More Frequent Sampling leads to Increased Sensitivity

The infrequent sampling of traditional clinical trial methods (pre and post treatment) is not only impacted by recall bias but flattens response effects. It assumes that we know how a disorder behaves over time, which we don’t (Mofsen et al., 2019). Symptoms of depression have been shown to fluctuate throughout the day by using EMA (Peeters, et al., 2006) as has impulsivity in bipolar patients (Depp et al., 2015).  EAM allows researchers to track the temporal fluctuation in symptoms in relation to medication ingestion. 

EMA allows for frequent sampling (often multiple times a day) which provides a data granularity unprecedented in mental health drug trials. In addition to tracking temporal fluctuation the high sampling rate requires that measures be simplified – to reduce patient burden. Simpler measures, that target core symptoms only, have been found to be more sensitive to detecting assay response than traditional scales. For instance, EMA has found treatment effects that the traditional scales in major depressive disorder were unable to detect (Barge- Schaapveld & Nicolson, 2020).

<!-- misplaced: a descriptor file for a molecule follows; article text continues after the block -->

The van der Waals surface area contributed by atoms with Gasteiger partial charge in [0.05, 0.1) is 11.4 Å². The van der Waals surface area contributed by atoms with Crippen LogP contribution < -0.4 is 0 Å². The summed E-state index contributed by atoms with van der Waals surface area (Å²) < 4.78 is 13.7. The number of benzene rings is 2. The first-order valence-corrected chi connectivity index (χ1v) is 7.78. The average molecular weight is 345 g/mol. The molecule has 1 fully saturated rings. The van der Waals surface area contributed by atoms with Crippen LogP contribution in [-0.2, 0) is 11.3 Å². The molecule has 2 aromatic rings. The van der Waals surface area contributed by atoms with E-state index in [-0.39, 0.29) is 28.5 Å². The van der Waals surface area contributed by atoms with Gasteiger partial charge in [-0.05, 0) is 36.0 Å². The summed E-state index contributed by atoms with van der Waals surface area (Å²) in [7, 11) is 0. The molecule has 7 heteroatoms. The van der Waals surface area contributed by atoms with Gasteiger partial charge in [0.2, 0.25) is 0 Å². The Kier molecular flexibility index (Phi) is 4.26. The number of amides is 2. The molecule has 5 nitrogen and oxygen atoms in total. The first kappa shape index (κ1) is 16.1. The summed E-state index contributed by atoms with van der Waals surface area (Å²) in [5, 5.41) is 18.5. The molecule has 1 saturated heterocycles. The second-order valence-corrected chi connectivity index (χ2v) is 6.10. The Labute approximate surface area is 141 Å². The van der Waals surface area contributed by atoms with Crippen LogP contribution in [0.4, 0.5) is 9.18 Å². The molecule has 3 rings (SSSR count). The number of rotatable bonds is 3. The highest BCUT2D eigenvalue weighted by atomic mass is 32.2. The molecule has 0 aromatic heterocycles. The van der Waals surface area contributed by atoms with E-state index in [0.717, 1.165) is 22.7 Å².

In a direct comparison of traditional paper-and-pencil methods of tracking anxiety and depression symptoms and EMA with older adults participating in a Mindfulness Based Stress Reduction intervention, EMA was found to be much more sensitive in detecting change. The Number-to-Treat (NTT) scores from EMA were 15-50% lower than scores from pencil-and-paper methods (Moore et al., 2016).

Precision Medicine and Just-in-Time Intervention